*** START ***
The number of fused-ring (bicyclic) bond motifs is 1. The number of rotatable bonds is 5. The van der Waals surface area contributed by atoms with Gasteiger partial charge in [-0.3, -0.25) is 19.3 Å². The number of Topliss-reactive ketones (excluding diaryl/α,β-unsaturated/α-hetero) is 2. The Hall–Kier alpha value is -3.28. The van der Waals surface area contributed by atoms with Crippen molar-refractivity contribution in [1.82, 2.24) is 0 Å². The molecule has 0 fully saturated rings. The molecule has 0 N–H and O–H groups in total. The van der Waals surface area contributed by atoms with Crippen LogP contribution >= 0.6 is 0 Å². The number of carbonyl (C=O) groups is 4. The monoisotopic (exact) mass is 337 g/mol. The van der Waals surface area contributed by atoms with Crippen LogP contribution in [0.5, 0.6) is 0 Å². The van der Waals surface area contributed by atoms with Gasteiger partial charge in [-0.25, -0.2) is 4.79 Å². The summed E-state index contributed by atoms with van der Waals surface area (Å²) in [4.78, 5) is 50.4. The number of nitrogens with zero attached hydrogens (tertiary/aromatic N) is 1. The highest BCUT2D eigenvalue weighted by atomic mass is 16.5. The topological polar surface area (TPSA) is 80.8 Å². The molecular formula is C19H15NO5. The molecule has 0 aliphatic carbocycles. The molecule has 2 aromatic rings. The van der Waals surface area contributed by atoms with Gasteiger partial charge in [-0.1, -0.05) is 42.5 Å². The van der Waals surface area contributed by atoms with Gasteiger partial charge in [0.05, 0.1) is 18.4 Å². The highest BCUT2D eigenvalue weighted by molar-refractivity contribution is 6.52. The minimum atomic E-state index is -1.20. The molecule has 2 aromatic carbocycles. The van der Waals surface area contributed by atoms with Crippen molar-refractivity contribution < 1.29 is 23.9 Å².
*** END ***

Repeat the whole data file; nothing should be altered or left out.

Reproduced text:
The number of fused-ring (bicyclic) bond motifs is 1. The number of rotatable bonds is 5. The van der Waals surface area contributed by atoms with Gasteiger partial charge in [-0.3, -0.25) is 19.3 Å². The number of Topliss-reactive ketones (excluding diaryl/α,β-unsaturated/α-hetero) is 2. The Hall–Kier alpha value is -3.28. The van der Waals surface area contributed by atoms with Crippen molar-refractivity contribution in [1.82, 2.24) is 0 Å². The molecule has 0 fully saturated rings. The molecule has 0 N–H and O–H groups in total. The van der Waals surface area contributed by atoms with Crippen LogP contribution >= 0.6 is 0 Å². The number of carbonyl (C=O) groups is 4. The monoisotopic (exact) mass is 337 g/mol. The van der Waals surface area contributed by atoms with Crippen LogP contribution in [0.5, 0.6) is 0 Å². The van der Waals surface area contributed by atoms with Gasteiger partial charge in [-0.25, -0.2) is 4.79 Å². The summed E-state index contributed by atoms with van der Waals surface area (Å²) in [4.78, 5) is 50.4. The number of nitrogens with zero attached hydrogens (tertiary/aromatic N) is 1. The highest BCUT2D eigenvalue weighted by atomic mass is 16.5. The topological polar surface area (TPSA) is 80.8 Å². The molecular formula is C19H15NO5. The molecule has 0 aliphatic carbocycles. The molecule has 2 aromatic rings. The van der Waals surface area contributed by atoms with Gasteiger partial charge in [-0.1, -0.05) is 42.5 Å². The van der Waals surface area contributed by atoms with Gasteiger partial charge in [0.05, 0.1) is 18.4 Å². The highest BCUT2D eigenvalue weighted by molar-refractivity contribution is 6.52. The minimum atomic E-state index is -1.20. The molecule has 2 aromatic carbocycles. The van der Waals surface area contributed by atoms with Crippen molar-refractivity contribution < 1.29 is 23.9 Å².